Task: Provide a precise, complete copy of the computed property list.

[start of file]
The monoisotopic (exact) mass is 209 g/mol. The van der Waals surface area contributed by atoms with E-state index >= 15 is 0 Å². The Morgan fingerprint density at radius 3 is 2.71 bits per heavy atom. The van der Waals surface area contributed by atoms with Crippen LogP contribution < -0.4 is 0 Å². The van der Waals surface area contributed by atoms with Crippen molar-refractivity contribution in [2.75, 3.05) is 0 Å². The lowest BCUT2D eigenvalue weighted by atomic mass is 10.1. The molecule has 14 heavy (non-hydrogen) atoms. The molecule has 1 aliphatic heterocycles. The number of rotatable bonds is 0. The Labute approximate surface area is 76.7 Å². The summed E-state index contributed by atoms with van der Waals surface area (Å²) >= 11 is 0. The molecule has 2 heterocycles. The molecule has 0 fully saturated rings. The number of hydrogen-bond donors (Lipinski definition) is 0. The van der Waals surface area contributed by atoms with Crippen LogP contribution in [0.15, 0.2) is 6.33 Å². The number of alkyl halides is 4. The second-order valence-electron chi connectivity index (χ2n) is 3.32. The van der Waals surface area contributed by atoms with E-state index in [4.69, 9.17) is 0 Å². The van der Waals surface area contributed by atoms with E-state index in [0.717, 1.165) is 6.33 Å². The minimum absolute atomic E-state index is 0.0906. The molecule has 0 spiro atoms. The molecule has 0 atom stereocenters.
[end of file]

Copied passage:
The monoisotopic (exact) mass is 209 g/mol. The van der Waals surface area contributed by atoms with E-state index >= 15 is 0 Å². The Morgan fingerprint density at radius 3 is 2.71 bits per heavy atom. The van der Waals surface area contributed by atoms with Crippen LogP contribution < -0.4 is 0 Å². The van der Waals surface area contributed by atoms with Crippen molar-refractivity contribution in [2.75, 3.05) is 0 Å². The lowest BCUT2D eigenvalue weighted by atomic mass is 10.1. The molecule has 14 heavy (non-hydrogen) atoms. The molecule has 1 aliphatic heterocycles. The number of rotatable bonds is 0. The Labute approximate surface area is 76.7 Å². The summed E-state index contributed by atoms with van der Waals surface area (Å²) >= 11 is 0. The molecule has 2 heterocycles. The molecule has 0 fully saturated rings. The number of hydrogen-bond donors (Lipinski definition) is 0. The van der Waals surface area contributed by atoms with Crippen LogP contribution in [0.15, 0.2) is 6.33 Å². The number of alkyl halides is 4. The second-order valence-electron chi connectivity index (χ2n) is 3.32. The van der Waals surface area contributed by atoms with E-state index in [4.69, 9.17) is 0 Å². The van der Waals surface area contributed by atoms with E-state index in [0.717, 1.165) is 6.33 Å². The minimum absolute atomic E-state index is 0.0906. The molecule has 0 spiro atoms. The molecule has 0 atom stereocenters.